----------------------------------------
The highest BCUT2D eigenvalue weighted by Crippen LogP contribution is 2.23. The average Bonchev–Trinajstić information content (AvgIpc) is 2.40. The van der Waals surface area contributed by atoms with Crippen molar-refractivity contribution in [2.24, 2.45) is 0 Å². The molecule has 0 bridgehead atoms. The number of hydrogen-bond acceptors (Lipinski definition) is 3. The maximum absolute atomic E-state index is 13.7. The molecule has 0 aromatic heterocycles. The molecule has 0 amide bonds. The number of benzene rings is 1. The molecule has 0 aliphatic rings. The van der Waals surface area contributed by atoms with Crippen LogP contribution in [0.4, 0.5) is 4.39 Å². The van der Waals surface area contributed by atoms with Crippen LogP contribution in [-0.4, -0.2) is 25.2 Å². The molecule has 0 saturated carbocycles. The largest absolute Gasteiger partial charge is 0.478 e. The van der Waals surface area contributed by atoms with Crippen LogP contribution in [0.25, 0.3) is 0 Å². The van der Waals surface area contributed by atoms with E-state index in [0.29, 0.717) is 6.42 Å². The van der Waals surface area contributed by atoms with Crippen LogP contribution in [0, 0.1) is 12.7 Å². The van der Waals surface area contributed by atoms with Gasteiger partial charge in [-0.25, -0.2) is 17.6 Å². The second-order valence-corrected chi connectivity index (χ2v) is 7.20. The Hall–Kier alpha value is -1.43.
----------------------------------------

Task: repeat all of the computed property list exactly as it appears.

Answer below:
The highest BCUT2D eigenvalue weighted by Crippen LogP contribution is 2.23. The average Bonchev–Trinajstić information content (AvgIpc) is 2.40. The van der Waals surface area contributed by atoms with Crippen molar-refractivity contribution in [2.24, 2.45) is 0 Å². The molecule has 0 bridgehead atoms. The number of hydrogen-bond acceptors (Lipinski definition) is 3. The maximum absolute atomic E-state index is 13.7. The molecule has 0 aromatic heterocycles. The molecule has 0 amide bonds. The number of benzene rings is 1. The molecule has 0 aliphatic rings. The van der Waals surface area contributed by atoms with Crippen LogP contribution in [0.4, 0.5) is 4.39 Å². The van der Waals surface area contributed by atoms with Crippen LogP contribution in [-0.4, -0.2) is 25.2 Å². The molecule has 0 saturated carbocycles. The largest absolute Gasteiger partial charge is 0.478 e. The van der Waals surface area contributed by atoms with Crippen LogP contribution in [0.25, 0.3) is 0 Å². The van der Waals surface area contributed by atoms with E-state index in [0.29, 0.717) is 6.42 Å². The van der Waals surface area contributed by atoms with Crippen LogP contribution in [0, 0.1) is 12.7 Å². The van der Waals surface area contributed by atoms with Gasteiger partial charge in [-0.25, -0.2) is 17.6 Å². The second-order valence-corrected chi connectivity index (χ2v) is 7.20. The Hall–Kier alpha value is -1.43.